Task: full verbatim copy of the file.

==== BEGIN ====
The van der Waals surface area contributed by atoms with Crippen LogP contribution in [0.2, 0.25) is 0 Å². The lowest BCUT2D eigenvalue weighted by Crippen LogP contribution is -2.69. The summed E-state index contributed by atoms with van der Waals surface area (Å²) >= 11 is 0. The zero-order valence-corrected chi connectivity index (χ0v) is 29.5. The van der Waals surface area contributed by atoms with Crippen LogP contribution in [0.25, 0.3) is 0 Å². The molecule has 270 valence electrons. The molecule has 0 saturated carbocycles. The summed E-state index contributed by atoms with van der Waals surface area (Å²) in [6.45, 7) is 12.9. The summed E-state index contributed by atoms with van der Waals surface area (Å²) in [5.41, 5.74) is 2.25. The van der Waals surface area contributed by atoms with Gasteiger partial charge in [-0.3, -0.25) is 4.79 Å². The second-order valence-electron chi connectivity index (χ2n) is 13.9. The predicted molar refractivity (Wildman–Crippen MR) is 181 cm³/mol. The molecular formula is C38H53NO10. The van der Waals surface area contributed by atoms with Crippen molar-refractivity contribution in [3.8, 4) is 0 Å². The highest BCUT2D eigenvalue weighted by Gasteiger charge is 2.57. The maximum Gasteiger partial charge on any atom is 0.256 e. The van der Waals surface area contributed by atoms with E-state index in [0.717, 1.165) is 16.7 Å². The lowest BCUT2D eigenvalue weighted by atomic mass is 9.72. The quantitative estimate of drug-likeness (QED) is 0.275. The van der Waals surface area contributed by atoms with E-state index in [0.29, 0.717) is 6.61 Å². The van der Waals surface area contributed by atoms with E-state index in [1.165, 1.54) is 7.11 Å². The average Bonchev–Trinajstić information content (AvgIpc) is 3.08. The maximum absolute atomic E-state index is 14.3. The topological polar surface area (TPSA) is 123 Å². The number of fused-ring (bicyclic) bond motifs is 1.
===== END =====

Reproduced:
The van der Waals surface area contributed by atoms with Crippen LogP contribution in [0.2, 0.25) is 0 Å². The lowest BCUT2D eigenvalue weighted by Crippen LogP contribution is -2.69. The summed E-state index contributed by atoms with van der Waals surface area (Å²) >= 11 is 0. The zero-order valence-corrected chi connectivity index (χ0v) is 29.5. The van der Waals surface area contributed by atoms with Crippen LogP contribution in [0.25, 0.3) is 0 Å². The molecule has 270 valence electrons. The molecule has 0 saturated carbocycles. The summed E-state index contributed by atoms with van der Waals surface area (Å²) in [6.45, 7) is 12.9. The summed E-state index contributed by atoms with van der Waals surface area (Å²) in [5.41, 5.74) is 2.25. The van der Waals surface area contributed by atoms with Gasteiger partial charge in [-0.3, -0.25) is 4.79 Å². The second-order valence-electron chi connectivity index (χ2n) is 13.9. The predicted molar refractivity (Wildman–Crippen MR) is 181 cm³/mol. The molecular formula is C38H53NO10. The van der Waals surface area contributed by atoms with Crippen molar-refractivity contribution in [3.8, 4) is 0 Å². The highest BCUT2D eigenvalue weighted by Gasteiger charge is 2.57. The maximum Gasteiger partial charge on any atom is 0.256 e. The van der Waals surface area contributed by atoms with E-state index in [0.717, 1.165) is 16.7 Å². The lowest BCUT2D eigenvalue weighted by atomic mass is 9.72. The quantitative estimate of drug-likeness (QED) is 0.275. The van der Waals surface area contributed by atoms with E-state index in [0.29, 0.717) is 6.61 Å². The van der Waals surface area contributed by atoms with E-state index in [1.165, 1.54) is 7.11 Å². The average Bonchev–Trinajstić information content (AvgIpc) is 3.08. The maximum absolute atomic E-state index is 14.3. The topological polar surface area (TPSA) is 123 Å². The number of fused-ring (bicyclic) bond motifs is 1.